The report explored gender differences in retirement planning and the impact of the pandemic on financial confidence in later life.
It found nearly half of working women aged 55-plus are anxious about running out of money in retirement, highlighting the need for better engagement to improve financial prospects.
The debate discussed a range of factors impacting the gender gap in retirement savings, with panellists including:
David Burrowes, chair of the Equity Release Council and chair of the debate
Will Hale, chief executive officer of Key
Rt Hon Caroline Nokes MP, chair of the Women and Equalities Select Committee
Rt Hon Stephen Timms MP, chair of the Work & Pensions Select Committee
Dr Yvonne Braun, director of policy, long term savings and protection, Association of British Insurers (ABI)
David Burrowes of the Equity Release Council comments: “It is vital that we explore solutions to best support women to save more in the run-up to retirement and to think proactively and holistically about all options available.”
Key’s FY 2020 data shows 26% of equity release clients are single women compared to 14% of single men, highlighting the importance of property wealth as a source of later life funds for single women.
While the majority of its customers are married couples, the Council says it is vital that women play an equal role when discussing their retirement options and make joint decisions given their longer average life expectancies.
Despite women having lower retirement savings on average, they are also less likely than men to consider later life lending products as an alternative source of retirement income (23% vs 31%).
In a first step towards encouraging a more holistic approach to retirement planning, Rt Hon Stephen Timms MP confirmed the Work and Pensions Select Committee inquiry into pension freedoms would look at advice and guidance to ensure all assets are considered, including property wealth.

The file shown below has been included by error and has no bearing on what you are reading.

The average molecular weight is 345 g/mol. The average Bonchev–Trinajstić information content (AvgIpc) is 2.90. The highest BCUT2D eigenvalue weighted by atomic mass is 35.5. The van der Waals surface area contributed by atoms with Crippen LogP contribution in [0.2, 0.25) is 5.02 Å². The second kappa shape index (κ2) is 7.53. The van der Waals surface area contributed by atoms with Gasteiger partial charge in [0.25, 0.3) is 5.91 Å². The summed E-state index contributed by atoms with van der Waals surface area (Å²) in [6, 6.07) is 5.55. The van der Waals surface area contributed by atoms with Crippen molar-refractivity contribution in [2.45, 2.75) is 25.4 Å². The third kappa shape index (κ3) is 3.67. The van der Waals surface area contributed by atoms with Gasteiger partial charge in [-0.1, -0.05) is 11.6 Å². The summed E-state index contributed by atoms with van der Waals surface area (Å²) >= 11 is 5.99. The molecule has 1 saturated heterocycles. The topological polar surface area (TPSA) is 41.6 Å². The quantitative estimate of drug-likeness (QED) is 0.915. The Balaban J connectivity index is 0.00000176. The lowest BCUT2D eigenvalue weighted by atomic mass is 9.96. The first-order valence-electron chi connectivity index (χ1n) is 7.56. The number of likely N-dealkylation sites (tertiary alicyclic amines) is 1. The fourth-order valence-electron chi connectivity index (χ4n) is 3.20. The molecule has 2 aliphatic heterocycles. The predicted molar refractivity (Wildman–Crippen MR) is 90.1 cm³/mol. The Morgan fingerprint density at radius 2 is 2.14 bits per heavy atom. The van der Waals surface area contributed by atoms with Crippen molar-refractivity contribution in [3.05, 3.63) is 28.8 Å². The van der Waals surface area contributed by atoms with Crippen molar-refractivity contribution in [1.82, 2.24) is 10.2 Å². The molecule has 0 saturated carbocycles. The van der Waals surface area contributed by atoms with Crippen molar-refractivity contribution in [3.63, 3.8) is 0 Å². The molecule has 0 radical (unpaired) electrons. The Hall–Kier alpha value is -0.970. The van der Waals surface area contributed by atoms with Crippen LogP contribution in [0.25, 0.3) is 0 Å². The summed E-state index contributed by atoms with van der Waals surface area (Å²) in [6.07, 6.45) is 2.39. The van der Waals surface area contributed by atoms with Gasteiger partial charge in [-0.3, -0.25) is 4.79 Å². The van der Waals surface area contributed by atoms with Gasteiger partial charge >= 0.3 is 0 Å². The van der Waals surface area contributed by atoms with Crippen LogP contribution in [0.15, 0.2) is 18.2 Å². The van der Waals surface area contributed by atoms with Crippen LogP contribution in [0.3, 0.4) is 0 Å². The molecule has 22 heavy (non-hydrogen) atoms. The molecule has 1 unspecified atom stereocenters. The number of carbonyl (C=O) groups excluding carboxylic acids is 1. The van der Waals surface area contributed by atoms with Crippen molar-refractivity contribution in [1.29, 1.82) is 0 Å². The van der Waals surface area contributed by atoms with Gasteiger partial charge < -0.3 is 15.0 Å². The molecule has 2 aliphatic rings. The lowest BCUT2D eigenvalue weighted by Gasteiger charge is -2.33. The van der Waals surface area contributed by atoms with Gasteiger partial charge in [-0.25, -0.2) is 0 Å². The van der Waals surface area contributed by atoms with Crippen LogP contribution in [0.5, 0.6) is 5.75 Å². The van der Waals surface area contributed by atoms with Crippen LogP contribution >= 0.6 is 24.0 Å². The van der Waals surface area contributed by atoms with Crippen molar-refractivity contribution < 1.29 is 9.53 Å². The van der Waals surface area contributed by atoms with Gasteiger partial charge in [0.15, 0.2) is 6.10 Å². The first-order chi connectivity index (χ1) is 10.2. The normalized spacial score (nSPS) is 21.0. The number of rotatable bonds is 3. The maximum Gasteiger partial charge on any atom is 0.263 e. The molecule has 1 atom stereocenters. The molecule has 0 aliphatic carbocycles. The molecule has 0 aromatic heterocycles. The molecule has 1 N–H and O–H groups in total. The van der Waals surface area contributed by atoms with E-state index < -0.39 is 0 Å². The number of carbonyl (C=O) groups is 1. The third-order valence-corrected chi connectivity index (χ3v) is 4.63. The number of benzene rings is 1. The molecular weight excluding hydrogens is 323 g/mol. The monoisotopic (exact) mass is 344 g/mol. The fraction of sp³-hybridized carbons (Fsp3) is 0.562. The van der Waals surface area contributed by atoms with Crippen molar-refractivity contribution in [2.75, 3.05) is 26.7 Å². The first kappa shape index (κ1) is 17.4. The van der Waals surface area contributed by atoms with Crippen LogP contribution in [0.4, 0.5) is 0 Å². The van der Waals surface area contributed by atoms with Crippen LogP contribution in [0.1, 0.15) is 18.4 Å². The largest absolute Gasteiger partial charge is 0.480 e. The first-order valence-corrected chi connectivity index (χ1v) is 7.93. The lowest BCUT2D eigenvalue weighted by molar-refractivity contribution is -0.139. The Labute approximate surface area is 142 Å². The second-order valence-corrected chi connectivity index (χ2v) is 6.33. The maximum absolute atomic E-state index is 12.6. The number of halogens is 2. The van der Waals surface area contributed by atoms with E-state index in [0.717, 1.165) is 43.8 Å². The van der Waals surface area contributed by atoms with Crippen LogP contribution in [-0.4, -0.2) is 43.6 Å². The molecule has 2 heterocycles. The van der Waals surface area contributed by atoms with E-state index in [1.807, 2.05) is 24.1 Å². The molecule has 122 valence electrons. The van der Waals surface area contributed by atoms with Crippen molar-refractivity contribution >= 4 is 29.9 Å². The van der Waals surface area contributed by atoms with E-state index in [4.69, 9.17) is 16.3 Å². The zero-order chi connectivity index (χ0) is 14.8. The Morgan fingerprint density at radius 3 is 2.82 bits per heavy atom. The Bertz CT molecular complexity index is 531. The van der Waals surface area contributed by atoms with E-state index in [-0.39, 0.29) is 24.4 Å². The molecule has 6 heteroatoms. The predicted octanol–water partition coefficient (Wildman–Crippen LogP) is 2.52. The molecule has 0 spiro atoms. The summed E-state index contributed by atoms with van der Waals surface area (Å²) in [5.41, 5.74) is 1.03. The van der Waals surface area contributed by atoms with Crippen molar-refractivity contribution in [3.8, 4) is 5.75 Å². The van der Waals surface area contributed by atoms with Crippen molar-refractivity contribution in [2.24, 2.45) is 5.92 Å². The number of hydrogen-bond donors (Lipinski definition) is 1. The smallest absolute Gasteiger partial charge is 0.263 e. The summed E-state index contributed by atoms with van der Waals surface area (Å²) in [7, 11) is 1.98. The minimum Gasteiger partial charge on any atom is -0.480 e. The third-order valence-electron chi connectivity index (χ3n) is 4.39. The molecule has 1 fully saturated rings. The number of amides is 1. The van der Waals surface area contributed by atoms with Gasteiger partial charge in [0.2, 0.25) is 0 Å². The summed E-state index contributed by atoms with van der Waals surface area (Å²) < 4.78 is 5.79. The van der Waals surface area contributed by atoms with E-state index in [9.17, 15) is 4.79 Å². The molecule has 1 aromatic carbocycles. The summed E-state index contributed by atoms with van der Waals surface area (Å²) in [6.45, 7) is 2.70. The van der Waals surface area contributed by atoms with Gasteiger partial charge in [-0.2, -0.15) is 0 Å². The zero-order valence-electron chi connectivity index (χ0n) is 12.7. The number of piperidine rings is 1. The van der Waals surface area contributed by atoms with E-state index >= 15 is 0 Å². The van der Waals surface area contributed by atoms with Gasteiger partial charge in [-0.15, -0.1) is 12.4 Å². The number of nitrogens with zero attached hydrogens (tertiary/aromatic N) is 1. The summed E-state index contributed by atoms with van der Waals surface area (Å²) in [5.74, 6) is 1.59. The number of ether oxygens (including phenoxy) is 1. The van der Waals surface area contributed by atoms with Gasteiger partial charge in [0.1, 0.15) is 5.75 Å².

Will Hale of Key adds: “There is a huge opportunity in this market to engage women. Our client base is diverse, so the advice provision needs to reflect that. There are not enough female advisers in the industry, and we need to address these imbalances by accelerating the focus on recruiting and training more female advisers.”
Policies to help close the gender retirement gap in the future
Panellists highlighted key policy measures to help close the gender retirement gap in the future, including the potential to evolve auto-enrolment.
Dr Yvonne Braun of the ABI explains: “Three-quarters of part-time workers are women, which means many are therefore locked out of auto-enrolment. Contributions for pensions should be counted from the first pound people earn.”
Panellists also emphasised the importance of creating well-paid jobs and getting women in particular back into the workforce.
Rt Hon Caroline Nokes MP, says: “We need to do more to foster greater confidence for women in the workplace and in talking about money more broadly, all of which will contribute to greater levels of retirement savings in the future.”
The impact of Covid and what needs to be done here and now
Panellists also warned of the negative impact the pandemic has had on women when it comes to retirement. This comes as government figures reveal the annual average pensioner income for single women has increased by just 2% over the last five years, compared to an 11% increase for single men.
As a result, the gender retirement income gap has more than doubled from £1,560 a year in 2014/15 to £3,276 in 2019/202.
Hale comments: “Initiatives like auto-enrolment and addressing the gender pay gap will help in the long-term, but those approaching retirement will not reap these benefits. They need help in the immediate term to navigate their way to achieving a comfortable retirement.”
Rt Hon Stephen Timms MP says: “People need to have sufficient advice on their retirement funding choices, and a Pension Wise appointment should become the norm.”
Rt Hon Caroline Nokes MP adds: “Raising families is a joint enterprise and Covid has thrust many into hard fiscal choices about who should work and who should provide care for children or relatives. This shouldn’t be the case in 2021 so we need to talk more about shared savings.”